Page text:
Solve following exercises.
a Find the integer roots of the given polynomial function.
b Find the remaining roots of the function.

Hint

Solution

a The integer roots of a polynomial function can be found using the Rational Root Theorem. This theorem indicates that the integer roots of a polynomial are factors of the constant term which in this case is Below are the factors of listed.
To determine which of these is a root of the given polynomial function, each of the factors will be substituted into the equation to check which results in a true statement. First, the positive factors will be substituted.
Equation Solution

The value of is a root of the function. Since the polynomial function is of degree it is possible that one of the negative factors is also a root, so these values will be substituted next.

Equation Solution

As can be seen in the table, is also a root of Since every integer root has to be a factor of and every factor was tested, the only integer roots of the given function are and

b The Factor Theorem can be used to factor the given polynomial into a polynomials of a lesser degree. Since is a root of is a factor of This means that multiplying a polynomial by results in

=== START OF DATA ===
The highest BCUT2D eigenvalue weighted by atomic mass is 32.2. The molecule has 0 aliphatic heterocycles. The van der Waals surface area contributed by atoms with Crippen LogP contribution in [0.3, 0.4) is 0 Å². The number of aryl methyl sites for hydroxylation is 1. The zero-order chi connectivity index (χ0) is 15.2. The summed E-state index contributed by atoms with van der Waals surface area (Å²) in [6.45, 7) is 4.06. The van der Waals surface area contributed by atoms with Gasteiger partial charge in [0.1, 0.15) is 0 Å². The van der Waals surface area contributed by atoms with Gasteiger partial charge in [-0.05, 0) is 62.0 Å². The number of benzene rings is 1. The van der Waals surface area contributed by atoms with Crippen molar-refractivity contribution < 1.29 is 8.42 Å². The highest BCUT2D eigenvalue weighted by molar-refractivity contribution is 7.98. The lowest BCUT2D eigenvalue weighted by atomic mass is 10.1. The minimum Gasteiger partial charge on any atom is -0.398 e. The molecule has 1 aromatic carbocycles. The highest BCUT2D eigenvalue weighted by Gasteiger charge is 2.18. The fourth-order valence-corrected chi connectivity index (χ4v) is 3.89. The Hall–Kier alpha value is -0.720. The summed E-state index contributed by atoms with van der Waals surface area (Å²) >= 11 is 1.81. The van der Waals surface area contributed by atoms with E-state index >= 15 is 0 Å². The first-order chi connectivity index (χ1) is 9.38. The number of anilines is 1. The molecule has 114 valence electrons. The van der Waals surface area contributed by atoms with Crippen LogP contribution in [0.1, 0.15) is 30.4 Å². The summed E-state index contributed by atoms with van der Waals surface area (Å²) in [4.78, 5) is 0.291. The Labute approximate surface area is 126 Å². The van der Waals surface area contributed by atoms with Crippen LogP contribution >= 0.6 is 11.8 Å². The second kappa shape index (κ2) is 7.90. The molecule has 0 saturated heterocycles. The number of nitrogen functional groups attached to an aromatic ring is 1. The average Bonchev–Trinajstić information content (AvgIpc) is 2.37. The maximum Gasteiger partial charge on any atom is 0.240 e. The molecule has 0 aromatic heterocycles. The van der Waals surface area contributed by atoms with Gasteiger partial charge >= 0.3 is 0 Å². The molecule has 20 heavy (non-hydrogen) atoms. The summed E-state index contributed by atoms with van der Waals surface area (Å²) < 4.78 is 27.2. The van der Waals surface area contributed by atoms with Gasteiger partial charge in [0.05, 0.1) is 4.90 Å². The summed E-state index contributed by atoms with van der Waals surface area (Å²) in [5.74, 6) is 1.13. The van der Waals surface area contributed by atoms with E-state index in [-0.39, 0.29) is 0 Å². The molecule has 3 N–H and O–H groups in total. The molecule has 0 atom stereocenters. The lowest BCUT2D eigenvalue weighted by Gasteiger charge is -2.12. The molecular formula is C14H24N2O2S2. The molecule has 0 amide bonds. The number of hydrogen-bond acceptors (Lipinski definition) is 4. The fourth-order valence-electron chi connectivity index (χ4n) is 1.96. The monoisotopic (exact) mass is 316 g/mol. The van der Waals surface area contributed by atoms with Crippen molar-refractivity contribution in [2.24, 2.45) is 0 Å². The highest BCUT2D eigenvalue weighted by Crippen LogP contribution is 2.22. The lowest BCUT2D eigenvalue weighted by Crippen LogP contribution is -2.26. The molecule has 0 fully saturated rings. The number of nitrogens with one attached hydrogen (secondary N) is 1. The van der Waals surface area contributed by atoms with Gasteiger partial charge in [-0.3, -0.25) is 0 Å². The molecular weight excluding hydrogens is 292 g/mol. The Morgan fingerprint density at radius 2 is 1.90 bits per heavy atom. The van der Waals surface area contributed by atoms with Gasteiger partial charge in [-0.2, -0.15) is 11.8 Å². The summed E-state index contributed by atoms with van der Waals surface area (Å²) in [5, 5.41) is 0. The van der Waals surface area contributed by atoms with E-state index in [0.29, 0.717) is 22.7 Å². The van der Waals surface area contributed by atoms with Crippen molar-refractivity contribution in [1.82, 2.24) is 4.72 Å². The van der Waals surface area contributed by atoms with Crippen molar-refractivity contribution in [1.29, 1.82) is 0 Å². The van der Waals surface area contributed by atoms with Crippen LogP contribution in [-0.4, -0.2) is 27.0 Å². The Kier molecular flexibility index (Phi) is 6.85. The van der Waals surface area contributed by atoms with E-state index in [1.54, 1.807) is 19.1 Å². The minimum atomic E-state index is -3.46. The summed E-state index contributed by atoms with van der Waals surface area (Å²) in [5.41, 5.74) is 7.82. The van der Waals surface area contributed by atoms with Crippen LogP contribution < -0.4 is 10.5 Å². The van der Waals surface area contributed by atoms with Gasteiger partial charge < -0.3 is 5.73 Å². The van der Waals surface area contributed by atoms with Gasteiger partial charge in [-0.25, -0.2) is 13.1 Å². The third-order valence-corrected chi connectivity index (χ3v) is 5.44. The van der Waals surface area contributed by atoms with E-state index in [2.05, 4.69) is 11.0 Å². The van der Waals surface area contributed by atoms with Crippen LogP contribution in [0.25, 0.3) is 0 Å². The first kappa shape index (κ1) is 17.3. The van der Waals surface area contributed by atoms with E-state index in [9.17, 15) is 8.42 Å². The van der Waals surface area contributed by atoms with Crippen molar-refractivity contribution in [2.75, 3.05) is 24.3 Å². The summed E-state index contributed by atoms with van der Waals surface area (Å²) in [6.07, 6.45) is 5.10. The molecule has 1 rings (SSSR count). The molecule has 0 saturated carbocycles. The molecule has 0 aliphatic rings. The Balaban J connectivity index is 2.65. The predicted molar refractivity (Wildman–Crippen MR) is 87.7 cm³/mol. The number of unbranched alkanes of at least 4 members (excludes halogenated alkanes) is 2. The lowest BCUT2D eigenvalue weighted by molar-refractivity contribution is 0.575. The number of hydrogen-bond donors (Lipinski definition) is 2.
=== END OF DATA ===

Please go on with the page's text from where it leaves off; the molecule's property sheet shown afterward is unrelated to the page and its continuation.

To find the polynomial which is one degree less than the polynomial has to be divided by the binomial
This division can be performed by synthetic division. First, the coefficients are ordered and the leftmost coefficient goes down, below the horizontal line.

Bring down

Each time, the newest number under the horizontal line is multiplied by then the product is aligned with the following number inside the division, and the newest terms inline are added. This procedure is shown below.
Evaluating the division

The resulting polynomial of the division can be written using the quotient. It is important to note that the quotient is one degree less than the original polynomial.
Now the given function can be rewritten factoring the binomial
A similar thing can be done to rewrite A root of the function is also a root of Therefore, the binomial can be factored from using synthetic division again.
Evaluate the division

Bring down